The Protagonist’s Quest In The Hobbit And The Last Unicorn

1411 words - 6 pages

When you look at various genres of literature, the one binding theme that they all have is the sense of a journey or quest. The protagonist goes through a mental and emotional journey where they rediscover themselves, or an epic quest filled with adventure and high-paced action. Often times, we see both attributes used by the author. The quest is highly significant throughout the story as it creates change in the main character. Through reading both “The Hobbit” by JRR Tolkien and “The Last Unicorn” by Peter S Beagle, I discovered that while both had very different plotlines, the journey that the Unicorn and Bilbo shared were vastly similar in many ways. The Unicorn’s journey was one that was fuelled because she wanted to feel a sense of friendship and longing. Bilbo’s journey was quite different, as it involved much more action and was fuelled by the Dwarves’ revenge and hunger to get their gold back. Despite this, they both go through an emotional journey in which they see themselves change immensely, they both have to go through a lot of physical hardships in order to complete their quest and they both changed after their respective quests and had a hard time adapting to life. As David Mitchell once stated “there ain't no journey what don't change you some.”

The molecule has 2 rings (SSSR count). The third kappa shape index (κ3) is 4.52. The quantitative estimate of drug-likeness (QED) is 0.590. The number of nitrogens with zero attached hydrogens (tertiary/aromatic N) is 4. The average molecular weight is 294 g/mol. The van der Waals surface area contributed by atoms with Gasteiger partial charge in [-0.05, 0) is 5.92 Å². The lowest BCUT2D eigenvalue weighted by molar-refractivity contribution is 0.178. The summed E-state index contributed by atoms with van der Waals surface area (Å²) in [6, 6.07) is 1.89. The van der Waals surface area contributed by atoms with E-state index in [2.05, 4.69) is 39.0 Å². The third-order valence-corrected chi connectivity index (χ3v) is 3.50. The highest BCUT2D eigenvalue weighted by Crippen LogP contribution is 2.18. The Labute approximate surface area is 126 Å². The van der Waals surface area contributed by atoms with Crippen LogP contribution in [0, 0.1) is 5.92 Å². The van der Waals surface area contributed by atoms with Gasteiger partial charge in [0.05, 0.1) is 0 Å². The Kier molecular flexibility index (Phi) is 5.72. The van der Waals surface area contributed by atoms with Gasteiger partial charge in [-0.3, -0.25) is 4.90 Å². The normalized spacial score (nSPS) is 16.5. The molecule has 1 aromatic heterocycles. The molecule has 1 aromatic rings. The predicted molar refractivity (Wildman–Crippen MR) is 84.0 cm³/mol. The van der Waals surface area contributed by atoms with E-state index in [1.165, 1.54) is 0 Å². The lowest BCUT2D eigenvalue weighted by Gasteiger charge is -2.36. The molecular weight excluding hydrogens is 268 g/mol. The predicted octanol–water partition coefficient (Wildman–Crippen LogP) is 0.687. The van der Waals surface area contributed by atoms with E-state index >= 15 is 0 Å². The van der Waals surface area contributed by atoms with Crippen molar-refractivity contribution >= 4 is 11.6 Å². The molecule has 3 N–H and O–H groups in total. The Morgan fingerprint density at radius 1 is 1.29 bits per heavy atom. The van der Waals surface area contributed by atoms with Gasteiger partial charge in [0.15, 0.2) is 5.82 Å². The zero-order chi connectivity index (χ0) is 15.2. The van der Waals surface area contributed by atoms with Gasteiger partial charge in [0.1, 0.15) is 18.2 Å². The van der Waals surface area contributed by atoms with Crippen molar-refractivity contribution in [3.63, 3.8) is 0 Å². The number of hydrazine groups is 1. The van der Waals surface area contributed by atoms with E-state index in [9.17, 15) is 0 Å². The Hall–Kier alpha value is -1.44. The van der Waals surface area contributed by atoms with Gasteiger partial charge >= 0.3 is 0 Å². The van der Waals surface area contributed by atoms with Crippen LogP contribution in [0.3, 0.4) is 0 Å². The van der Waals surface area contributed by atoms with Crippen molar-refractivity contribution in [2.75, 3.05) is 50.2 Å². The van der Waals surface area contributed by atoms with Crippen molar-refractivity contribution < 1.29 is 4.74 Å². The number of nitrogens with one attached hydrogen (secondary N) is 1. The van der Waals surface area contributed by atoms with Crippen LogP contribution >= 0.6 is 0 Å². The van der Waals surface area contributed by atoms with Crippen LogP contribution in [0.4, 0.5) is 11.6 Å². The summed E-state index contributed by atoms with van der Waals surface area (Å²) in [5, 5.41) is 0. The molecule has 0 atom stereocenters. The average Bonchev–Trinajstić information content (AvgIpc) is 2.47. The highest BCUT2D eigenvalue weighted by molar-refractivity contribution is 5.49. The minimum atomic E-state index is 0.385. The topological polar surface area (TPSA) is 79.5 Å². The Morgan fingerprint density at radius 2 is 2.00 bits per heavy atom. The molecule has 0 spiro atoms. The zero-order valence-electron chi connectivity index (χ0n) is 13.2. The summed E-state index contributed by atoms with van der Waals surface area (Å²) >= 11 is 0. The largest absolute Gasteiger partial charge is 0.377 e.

Throughout the two stories, both protagonists go through an emotional journey. For Bilbo, his idea of a utopia at the beginning of the story was that home is the best place and that there is no reason to leave home unless you have to. As his experiences with the dwarves get him into dangerous situations, he discovers his Tookish side and uncovers his hidden love for adventure. In the first couple of pages in the book, Bilbo asks Gandalf if he is sure that he will come back safe (The Hobbit chapter 1). Gandalf responds by stating that he does not know, but that if Bilbo was to come back, he would never be the same hobbit again. Bilbo is very annoyed at having the dwarves at his house, yet later on in the story he grows to love the dwarves and develops a strong bond with them. He is constantly heard saying that he would like to get back to his warm hobbit hole when they first embark on the adventure, and later on he can’t remember what it looks like, and frankly doesn’t care about going back. As for the Unicorn, she starts off contemplating her decision to go find the other unicorns and thinks it might just be best to stay in her forest. As a Unicorn, she is supposed to be innocent and be clueless when it comes to knowing about feelings. However after becoming human, she feels a sense of love towards Prince Lir and carries those feelings even after returning to her original form. The Unicorn’s journey can be summed up by a quote in the novel, “We are not always what we seem and hardly ever what we dream” (Schmendrick the Magician, The Last Unicorn chapter 2). At the end of the story, she finds that she can never truly be a unicorn again because she has felt love and regret, something...

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